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22 May 2003 Primary detection of hardwood log defects using laser surface scanning
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Proceedings Volume 5011, Machine Vision Applications in Industrial Inspection XI; (2003)
Event: Electronic Imaging 2003, 2003, Santa Clara, CA, United States
The use of laser technology to scan hardwood log surfaces for defects holds great promise for improving processing efficiency and the value and volume of lumber produced. External and internal defect detection to optimize hardwood log and lumber processing is one of the top four technological needs in the nation’s hardwood industry. The location, type, and severity of defects on hardwood logs are the key indicators of log quality and value. These visual cues provide information about internal log characteristics and products for which the log is suitable. We scanned 162 logs with a high-resolution industrial four-head laser surface scanner. The resulting data sets contain hundreds of thousands of three-dimensional coordinate points. The size of the data and noise presented special problems during processing. Robust regression models were used to fit geometric shapes to the data. The estimated orthogonal distances between the fitted model and the log surface are converted to a two-dimensional image to facilitate defect detection. Using robust regression methods and standard image processing tools we have demonstrated that severe surface defects on hardwood logs can be detected using height and contour analyses of three-dimensional laser scan data.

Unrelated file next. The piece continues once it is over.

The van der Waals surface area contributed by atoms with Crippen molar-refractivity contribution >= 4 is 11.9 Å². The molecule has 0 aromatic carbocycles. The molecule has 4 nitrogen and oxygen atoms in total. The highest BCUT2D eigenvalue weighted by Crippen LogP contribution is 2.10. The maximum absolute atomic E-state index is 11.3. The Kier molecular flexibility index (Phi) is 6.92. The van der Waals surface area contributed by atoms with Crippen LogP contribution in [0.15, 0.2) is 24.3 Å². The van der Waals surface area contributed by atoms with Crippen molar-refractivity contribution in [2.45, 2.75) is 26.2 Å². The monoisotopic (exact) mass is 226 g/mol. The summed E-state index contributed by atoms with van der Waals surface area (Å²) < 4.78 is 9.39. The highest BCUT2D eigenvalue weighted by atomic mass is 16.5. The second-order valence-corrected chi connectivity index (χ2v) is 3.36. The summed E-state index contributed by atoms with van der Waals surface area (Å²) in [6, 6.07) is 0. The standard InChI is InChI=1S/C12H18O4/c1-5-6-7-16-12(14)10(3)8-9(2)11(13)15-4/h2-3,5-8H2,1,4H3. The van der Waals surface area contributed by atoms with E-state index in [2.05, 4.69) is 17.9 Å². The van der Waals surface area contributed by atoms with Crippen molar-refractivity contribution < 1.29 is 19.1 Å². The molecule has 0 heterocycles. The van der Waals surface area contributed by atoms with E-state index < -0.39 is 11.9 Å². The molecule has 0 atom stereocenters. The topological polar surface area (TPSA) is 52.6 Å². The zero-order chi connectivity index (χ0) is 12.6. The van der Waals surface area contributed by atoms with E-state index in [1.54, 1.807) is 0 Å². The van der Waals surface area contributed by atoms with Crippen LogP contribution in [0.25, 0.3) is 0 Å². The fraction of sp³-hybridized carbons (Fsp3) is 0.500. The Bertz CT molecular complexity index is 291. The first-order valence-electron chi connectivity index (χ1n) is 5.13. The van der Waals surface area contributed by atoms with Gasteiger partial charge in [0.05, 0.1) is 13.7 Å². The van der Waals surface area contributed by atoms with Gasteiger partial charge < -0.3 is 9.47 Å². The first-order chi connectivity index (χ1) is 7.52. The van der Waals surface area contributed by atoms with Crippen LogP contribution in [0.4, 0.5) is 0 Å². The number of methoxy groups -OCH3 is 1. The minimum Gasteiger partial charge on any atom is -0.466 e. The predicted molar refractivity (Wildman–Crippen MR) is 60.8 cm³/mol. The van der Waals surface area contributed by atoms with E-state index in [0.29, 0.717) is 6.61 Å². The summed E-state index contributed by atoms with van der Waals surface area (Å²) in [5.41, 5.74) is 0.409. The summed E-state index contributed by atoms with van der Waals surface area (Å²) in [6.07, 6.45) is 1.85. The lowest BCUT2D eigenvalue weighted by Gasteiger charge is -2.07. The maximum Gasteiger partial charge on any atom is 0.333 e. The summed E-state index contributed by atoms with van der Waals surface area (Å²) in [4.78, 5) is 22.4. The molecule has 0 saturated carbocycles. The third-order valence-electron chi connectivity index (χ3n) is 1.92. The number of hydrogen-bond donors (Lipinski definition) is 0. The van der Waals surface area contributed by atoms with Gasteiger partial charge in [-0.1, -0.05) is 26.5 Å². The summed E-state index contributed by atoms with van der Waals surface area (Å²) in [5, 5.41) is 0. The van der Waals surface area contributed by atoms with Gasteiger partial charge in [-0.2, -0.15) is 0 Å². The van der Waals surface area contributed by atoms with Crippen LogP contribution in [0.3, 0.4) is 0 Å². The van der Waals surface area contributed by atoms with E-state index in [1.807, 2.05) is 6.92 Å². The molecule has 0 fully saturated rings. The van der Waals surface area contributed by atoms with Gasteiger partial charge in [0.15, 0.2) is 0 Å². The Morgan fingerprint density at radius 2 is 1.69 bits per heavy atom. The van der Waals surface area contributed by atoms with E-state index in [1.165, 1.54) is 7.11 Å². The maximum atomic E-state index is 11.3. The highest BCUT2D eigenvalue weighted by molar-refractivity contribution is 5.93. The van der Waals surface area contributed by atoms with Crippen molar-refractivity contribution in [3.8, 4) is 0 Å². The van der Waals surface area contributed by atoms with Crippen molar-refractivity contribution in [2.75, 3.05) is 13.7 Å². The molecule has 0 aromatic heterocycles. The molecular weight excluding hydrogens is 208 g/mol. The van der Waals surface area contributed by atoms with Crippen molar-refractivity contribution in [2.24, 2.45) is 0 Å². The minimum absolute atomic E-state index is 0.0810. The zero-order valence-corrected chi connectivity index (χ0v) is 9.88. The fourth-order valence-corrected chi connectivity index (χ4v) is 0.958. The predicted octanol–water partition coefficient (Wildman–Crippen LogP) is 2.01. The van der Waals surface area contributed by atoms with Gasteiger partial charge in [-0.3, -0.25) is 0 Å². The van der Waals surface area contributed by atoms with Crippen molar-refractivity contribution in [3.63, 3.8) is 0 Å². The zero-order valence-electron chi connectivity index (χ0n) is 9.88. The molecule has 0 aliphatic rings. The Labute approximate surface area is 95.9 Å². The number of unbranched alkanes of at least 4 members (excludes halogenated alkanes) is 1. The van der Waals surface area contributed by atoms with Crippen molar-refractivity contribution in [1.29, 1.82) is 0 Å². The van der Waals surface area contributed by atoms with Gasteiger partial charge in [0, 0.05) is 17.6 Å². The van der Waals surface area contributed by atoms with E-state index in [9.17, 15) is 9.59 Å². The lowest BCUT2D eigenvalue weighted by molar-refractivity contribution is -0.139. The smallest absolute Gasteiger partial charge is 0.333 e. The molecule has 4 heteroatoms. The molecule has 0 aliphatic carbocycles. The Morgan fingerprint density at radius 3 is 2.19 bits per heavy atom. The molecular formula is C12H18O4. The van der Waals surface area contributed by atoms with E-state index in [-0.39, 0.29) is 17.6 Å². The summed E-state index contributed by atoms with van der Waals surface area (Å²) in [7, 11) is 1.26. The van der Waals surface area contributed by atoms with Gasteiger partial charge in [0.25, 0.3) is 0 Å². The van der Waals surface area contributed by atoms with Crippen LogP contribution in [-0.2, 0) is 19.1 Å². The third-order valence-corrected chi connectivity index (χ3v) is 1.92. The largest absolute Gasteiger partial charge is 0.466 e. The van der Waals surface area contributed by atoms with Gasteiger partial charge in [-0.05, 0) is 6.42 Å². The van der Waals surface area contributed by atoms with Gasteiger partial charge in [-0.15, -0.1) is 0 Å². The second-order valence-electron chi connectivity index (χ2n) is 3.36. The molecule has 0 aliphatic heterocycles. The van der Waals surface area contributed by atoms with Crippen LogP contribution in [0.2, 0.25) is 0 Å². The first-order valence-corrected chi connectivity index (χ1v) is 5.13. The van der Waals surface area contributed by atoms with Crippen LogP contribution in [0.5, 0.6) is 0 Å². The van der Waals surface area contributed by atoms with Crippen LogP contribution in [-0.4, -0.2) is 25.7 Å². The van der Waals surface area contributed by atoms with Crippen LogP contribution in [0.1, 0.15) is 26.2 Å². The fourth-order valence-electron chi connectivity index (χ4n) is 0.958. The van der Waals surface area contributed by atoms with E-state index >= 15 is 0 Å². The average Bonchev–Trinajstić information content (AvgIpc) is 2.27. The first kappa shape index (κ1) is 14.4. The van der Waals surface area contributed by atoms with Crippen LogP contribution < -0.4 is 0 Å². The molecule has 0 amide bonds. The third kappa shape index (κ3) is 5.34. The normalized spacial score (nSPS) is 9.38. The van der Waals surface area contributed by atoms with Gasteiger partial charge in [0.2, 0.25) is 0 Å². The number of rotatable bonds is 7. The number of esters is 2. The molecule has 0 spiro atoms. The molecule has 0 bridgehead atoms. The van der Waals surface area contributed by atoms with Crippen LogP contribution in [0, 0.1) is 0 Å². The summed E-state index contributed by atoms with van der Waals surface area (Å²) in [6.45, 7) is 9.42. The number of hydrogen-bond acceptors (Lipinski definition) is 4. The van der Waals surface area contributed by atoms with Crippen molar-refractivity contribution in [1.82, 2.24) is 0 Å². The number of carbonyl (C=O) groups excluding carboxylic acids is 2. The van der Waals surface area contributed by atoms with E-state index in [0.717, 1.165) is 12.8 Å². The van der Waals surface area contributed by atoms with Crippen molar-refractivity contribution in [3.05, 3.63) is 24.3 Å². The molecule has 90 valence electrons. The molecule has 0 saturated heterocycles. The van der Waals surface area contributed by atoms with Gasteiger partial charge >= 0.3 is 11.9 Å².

© (2003) COPYRIGHT Society of Photo-Optical Instrumentation Engineers (SPIE). Downloading of the abstract is permitted for personal use only.
Edward Thomas, Liya Thomas, Lamine Mili, Roger W. Ehrich, A. Lynn Abbott, and Clifford Shaffer "Primary detection of hardwood log defects using laser surface scanning", Proc. SPIE 5011, Machine Vision Applications in Industrial Inspection XI, (22 May 2003);

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